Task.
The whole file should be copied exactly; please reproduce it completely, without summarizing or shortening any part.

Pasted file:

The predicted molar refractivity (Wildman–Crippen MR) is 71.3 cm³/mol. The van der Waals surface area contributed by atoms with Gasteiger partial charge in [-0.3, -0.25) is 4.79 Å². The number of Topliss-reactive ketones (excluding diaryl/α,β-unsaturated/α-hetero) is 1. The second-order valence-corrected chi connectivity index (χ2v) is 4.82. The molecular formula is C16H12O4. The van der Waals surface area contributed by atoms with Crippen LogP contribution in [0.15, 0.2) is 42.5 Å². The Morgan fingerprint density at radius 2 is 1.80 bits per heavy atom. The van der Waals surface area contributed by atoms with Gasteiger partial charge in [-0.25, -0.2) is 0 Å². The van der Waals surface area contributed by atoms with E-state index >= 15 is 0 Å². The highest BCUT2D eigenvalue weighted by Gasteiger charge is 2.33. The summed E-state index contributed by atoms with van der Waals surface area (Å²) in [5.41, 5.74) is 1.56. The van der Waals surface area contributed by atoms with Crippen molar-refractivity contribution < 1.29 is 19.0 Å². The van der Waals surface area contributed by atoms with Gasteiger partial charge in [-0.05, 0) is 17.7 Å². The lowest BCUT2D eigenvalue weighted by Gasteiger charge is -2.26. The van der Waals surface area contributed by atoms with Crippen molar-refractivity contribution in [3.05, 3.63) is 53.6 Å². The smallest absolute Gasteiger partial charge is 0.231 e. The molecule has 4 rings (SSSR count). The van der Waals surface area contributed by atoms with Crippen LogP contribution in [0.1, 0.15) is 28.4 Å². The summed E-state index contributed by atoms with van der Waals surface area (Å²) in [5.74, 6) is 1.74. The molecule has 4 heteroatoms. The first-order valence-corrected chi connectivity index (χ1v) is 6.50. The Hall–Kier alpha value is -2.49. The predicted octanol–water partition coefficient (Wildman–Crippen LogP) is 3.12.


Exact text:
The predicted molar refractivity (Wildman–Crippen MR) is 71.3 cm³/mol. The van der Waals surface area contributed by atoms with Gasteiger partial charge in [-0.3, -0.25) is 4.79 Å². The number of Topliss-reactive ketones (excluding diaryl/α,β-unsaturated/α-hetero) is 1. The second-order valence-corrected chi connectivity index (χ2v) is 4.82. The molecular formula is C16H12O4. The van der Waals surface area contributed by atoms with Crippen LogP contribution in [0.15, 0.2) is 42.5 Å². The Morgan fingerprint density at radius 2 is 1.80 bits per heavy atom. The van der Waals surface area contributed by atoms with Gasteiger partial charge in [-0.25, -0.2) is 0 Å². The van der Waals surface area contributed by atoms with E-state index >= 15 is 0 Å². The highest BCUT2D eigenvalue weighted by Gasteiger charge is 2.33. The summed E-state index contributed by atoms with van der Waals surface area (Å²) in [5.41, 5.74) is 1.56. The van der Waals surface area contributed by atoms with Crippen molar-refractivity contribution < 1.29 is 19.0 Å². The van der Waals surface area contributed by atoms with Gasteiger partial charge in [-0.05, 0) is 17.7 Å². The lowest BCUT2D eigenvalue weighted by Gasteiger charge is -2.26. The van der Waals surface area contributed by atoms with Crippen molar-refractivity contribution in [3.05, 3.63) is 53.6 Å². The smallest absolute Gasteiger partial charge is 0.231 e. The molecule has 4 rings (SSSR count). The van der Waals surface area contributed by atoms with Crippen LogP contribution in [0.1, 0.15) is 28.4 Å². The summed E-state index contributed by atoms with van der Waals surface area (Å²) in [5.74, 6) is 1.74. The molecule has 4 heteroatoms. The first-order valence-corrected chi connectivity index (χ1v) is 6.50. The Hall–Kier alpha value is -2.49. The predicted octanol–water partition coefficient (Wildman–Crippen LogP) is 3.12.